A solid study plan in your freshman year will make subsequent years much more effective. Be sure to mix up easy classes with more intense ones and don’t be tempted to overlap – spread sessions throughout the week. Take thorough notes, keep a schedule of when assignments are due and if you find yourself struggling, ask for help – many colleges offer free tutoring and study skills workshops. Also, find a good study partner, eliminate distractions wherever possible, and be easy on yourself. If you over-schedule yourself in your first year, you could run into trouble. “A friend who started a Chemical Engineering degree in the States told me not to take on too much at first,” says Francis.
Now that you’re all set to start your new life at college, what about mom and dad, left behind to feather an empty nest? Paul Mooney, a freelance journalist living in Beijing, is about to wave his second daughter off to college in the States. Teresa, 19, will study architecture in New York City, and is hoping to gain a place at Sarah Lawrence College in Bronxville.
“We’re actually not as apprehensive with Teresa,” admits Paul, who says things were far more traumatic when his older daughter Annie went off to college. “With Annie, Eileen couldn’t bear to walk into her room. But with Teresa… it’s more the fact that if she needs us, we are too far away here in Beijing. That worries me a bit. I don’t want her to become homesick or depressed.”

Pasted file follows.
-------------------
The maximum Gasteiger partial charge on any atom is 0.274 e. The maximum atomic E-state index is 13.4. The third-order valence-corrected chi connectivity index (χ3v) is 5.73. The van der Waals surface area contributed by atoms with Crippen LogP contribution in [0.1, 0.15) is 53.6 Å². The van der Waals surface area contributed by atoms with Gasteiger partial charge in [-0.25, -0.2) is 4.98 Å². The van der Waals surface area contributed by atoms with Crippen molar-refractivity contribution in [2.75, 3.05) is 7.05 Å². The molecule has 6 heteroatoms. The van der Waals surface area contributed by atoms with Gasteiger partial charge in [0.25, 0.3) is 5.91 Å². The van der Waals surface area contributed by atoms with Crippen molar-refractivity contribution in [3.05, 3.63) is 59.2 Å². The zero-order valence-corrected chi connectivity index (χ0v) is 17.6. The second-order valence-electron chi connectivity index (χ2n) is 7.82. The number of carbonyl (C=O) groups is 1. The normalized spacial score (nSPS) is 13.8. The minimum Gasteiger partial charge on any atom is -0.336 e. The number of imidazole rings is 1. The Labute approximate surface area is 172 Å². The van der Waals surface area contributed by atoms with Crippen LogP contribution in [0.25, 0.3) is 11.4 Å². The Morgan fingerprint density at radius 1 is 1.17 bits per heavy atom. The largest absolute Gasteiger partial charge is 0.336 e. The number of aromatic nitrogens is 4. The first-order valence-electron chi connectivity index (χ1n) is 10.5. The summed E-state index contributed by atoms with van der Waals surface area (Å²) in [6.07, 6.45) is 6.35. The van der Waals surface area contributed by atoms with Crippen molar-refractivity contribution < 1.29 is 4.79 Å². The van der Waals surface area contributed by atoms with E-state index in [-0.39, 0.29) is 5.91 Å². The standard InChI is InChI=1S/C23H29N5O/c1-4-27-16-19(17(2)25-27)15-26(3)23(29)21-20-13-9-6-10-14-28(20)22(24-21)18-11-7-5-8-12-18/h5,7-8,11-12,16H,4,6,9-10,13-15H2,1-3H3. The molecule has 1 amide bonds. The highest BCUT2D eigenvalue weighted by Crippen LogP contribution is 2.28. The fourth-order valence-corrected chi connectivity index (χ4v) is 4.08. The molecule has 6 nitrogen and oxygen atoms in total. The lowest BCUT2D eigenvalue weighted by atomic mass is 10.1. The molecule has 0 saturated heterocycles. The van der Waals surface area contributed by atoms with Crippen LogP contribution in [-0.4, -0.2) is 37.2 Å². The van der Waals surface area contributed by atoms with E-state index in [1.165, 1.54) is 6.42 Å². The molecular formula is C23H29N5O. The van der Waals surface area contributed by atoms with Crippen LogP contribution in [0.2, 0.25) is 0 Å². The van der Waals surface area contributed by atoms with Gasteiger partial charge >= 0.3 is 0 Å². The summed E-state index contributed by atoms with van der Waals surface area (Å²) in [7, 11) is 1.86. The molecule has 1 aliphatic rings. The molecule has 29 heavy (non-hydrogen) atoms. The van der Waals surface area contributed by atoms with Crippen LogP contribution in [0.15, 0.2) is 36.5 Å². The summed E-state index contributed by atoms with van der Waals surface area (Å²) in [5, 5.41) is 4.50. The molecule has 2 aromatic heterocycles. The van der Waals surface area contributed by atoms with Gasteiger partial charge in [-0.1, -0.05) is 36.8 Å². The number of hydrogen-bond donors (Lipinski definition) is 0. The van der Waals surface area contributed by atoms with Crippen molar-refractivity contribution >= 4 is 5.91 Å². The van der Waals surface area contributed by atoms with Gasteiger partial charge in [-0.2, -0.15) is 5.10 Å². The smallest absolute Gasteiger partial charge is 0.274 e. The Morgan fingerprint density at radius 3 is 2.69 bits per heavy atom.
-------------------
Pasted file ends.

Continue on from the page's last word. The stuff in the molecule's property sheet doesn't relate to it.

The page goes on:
Elaine Lloyd, mother of Stephanie and Vanessa, thinks her youngest will do fine at college. “The only thing I’m really worried about is how Vanessa will adapt to such a new life. I hope she can maintain a strong study discipline and keep up a healthy routine overall.” Elaine says she has mixed feelings about living in an empty nest. “I have a feeling of emptiness but at the same time a sense of ‘mission accomplished’,” she smiles. “We’ll have to deal with the change by finding new hobbies. And –,” she admits, “I’m planning to move back to the US, just to be closer to my daughters. That’s my way to cope with it.”
In the meantime, Elaine says she is thankful for the Internet. “It’s a great way to keep in touch,” she says. “I think it’s important for parents to communicate with their kids as much as possible. Join Facebook,” she advises. “It’s a great way to keep in touch.” Paul Mooney says he plans to get his daughter an iPhone the moment she leaves the nest. He also plans to help Teresa with her course work via webcam. “She’s a Beijing kid. All her friends are here so she’ll be happy to come back for visits. We may go over to see her once a semester…,” he adds sheepishly.
For other parents about to watch their kids fly the coop, Paul advises not to worry too much. “Semesters go by fast. It’s not as bad as you think it’s going to be. It’s such a positive time for kids – and they’ll be back asking for money soon enough, anyway,” he smiles.
By Tania Mccartney